Own a Piece of Herter Brothers – Vanderbilt History
If you are a Herter Brothers collector, here would be a special item to add to that collection. In 1879, Christian Herter began his “magnus opus, the William H. Vanderbilt residence on Fifth Avenue at Fifty-first Street. It was the largest, most elaborate commission in his career.”1
This dresser is branded “Herter Bros” and is signed in pencil, “N 411 Vanderbilt Esq.” below the marble and “Vanderbilt” behind the mirror. There is a reasonable chance that this was either Mr. or Mrs. Vanderbilt’s own personal dresser. Since Christian designed each room with it’s own theme in the house and the owners’ bedroom(s) was done in the Anglo-Japanese taste, this dresser would have been an appropriate part of the decor.
To explain the “N 411” written on the piece, on a whim, I Googled “411 Vanderbilt” and turned up another prominent New York businessman’s home in Brooklyn, Cornelius Hoagland, who became very wealthy making baking powder and his home was built in 1882. It’s address was 409-411 Vanderbilt Ave.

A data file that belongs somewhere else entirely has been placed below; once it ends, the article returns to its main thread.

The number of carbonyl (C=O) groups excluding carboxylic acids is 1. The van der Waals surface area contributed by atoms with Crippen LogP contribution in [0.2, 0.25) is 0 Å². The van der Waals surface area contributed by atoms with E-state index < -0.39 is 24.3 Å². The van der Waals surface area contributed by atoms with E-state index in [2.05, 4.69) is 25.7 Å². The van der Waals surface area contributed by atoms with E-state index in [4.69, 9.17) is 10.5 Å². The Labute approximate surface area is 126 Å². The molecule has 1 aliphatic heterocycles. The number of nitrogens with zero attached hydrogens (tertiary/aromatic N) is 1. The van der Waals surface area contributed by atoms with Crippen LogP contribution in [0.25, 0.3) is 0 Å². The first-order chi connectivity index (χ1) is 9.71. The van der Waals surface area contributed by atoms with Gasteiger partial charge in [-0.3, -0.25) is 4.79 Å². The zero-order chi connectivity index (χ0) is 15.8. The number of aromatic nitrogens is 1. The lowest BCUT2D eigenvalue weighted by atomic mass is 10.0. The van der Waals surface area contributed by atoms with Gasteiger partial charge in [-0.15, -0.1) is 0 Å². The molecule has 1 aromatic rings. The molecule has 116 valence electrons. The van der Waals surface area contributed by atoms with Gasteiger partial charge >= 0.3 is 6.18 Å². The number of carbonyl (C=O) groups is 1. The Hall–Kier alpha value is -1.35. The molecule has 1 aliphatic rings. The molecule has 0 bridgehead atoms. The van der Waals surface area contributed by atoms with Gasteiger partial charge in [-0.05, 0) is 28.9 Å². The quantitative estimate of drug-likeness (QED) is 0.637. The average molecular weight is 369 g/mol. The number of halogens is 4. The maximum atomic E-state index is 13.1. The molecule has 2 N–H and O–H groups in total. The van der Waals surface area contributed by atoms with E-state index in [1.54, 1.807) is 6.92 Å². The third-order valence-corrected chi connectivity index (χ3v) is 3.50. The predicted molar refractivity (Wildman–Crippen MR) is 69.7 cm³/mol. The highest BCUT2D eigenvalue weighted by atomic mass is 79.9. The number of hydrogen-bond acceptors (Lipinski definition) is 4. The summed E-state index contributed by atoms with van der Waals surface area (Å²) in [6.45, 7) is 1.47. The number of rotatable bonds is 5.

He had the money and lived in the timeframe in which he could have bought a dresser like this from Herter Brothers, but it is an unnecessary diversion from reality. “Vanderbilt Esq.” ties the dresser directly to William Vanderbilt Esq. “N 411” is likely a number to identify the piece: a model number or order item number.
The dresser will sell on August 26th, starting at $20,000 with expected range of $40,000 to $60,000. More at the listing.
1 “Herter Brothers Furniture and Interiors for a Gilded Age”, Howe/Frelinghuysen/Voorsanger